Amazingly though, much of the rest of Russia’s squad are still based in Russia, largely for Zenit St. Petersburg and CSKA Moscow. Indeed, apart from Arshavin, Pavlyuchenko, Bilyaletdinov, Pogrebnyak and Zhirkov, all other current members of their squad are based domestically in Russia. However, if the quality of the few exports so far is anything to go by, Russia will have just as strong a World Cup as they did at Euro 2008, there could be a whole host of scouts knocking on Russian doors towards the end of next Summer.
2. Arsenal are “gonna’ score one more than you“… they hope.
Arsenal showed a great deal of character to come back from a couple of goals down to beat Standard Liege 3-2 in the opening fixture of the Champions League group stage, but Arsene Wenger has got to be getting concerned about his side’s defensive frailties. They conceded four goals against Manchester City at the weekend despite pretty much dominating the ‘new Chelsea’ for most of the ninety minutes.
At times, they pretty much just went to sleep, with Emmanuel Adebayor’s header a classic example of poor defending and a lack of organisation at the back. I have to say, had Kolo Toure still ben wearing the red and white of Arsenal instead of City’s sky blue, Arsenal may have come away with at least a point. And when they went two goals down inside the first ten minutes against Liege on Wednesday, Wenger must have been wishing he’d reinvested some of the cash he wrangled of Mark Hughes.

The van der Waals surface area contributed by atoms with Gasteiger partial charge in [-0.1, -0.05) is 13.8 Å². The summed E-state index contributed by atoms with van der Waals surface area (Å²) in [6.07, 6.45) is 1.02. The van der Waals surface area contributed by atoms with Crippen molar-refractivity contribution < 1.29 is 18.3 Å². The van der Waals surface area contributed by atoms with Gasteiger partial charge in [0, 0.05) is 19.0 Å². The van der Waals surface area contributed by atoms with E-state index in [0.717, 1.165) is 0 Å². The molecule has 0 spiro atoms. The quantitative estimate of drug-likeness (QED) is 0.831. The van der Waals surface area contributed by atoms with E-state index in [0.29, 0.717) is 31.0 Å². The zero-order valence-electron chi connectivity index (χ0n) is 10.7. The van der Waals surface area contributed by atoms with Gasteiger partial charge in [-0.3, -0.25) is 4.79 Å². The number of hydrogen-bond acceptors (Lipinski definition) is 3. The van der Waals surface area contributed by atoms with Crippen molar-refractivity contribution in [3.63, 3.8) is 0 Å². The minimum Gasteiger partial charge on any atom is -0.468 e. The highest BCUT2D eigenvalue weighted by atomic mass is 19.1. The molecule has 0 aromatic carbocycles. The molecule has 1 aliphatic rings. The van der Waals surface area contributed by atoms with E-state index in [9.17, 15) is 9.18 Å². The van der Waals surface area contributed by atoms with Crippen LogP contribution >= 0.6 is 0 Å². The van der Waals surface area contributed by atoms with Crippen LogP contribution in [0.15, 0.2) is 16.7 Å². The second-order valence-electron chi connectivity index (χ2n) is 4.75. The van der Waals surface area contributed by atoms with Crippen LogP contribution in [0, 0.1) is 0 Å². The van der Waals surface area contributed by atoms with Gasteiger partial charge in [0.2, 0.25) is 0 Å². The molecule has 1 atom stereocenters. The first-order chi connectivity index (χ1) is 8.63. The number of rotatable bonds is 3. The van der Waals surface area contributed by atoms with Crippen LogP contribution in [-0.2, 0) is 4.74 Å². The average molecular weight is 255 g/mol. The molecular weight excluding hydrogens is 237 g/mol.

It seemed to me that once Wenger failed in his attempt to lure Felipe Melo to Arsenal over the summer he pretty much just gave up in his hunt for a defensive minded and tough tackling midfielder, which given that it’s been blindingly obvious for over a year now that they are crying out for such a player, was a big mistake. Of course, Melo must have been his preferred option but having missed out on his first choice, surely he could have found an equally adept option, even Patrick Vieira would have done the job!
Essentially then, Arsenal’s gameplan at least until January when Wenger will surely bring in some defensive reinforcements, looks quite likely to be to outscore the opposition. Their defence seems to be liable to crumble under pressure when faced with an attack of any real quality, and that fragility is matched only by the devastating power of their attack when in full flow. Wenger will have to hope that they can successfully overload teams enough to keep them on the back foot, else they could struggle this season, despite the fine form they find themselves in at present.
3. Everton thrive on adversity.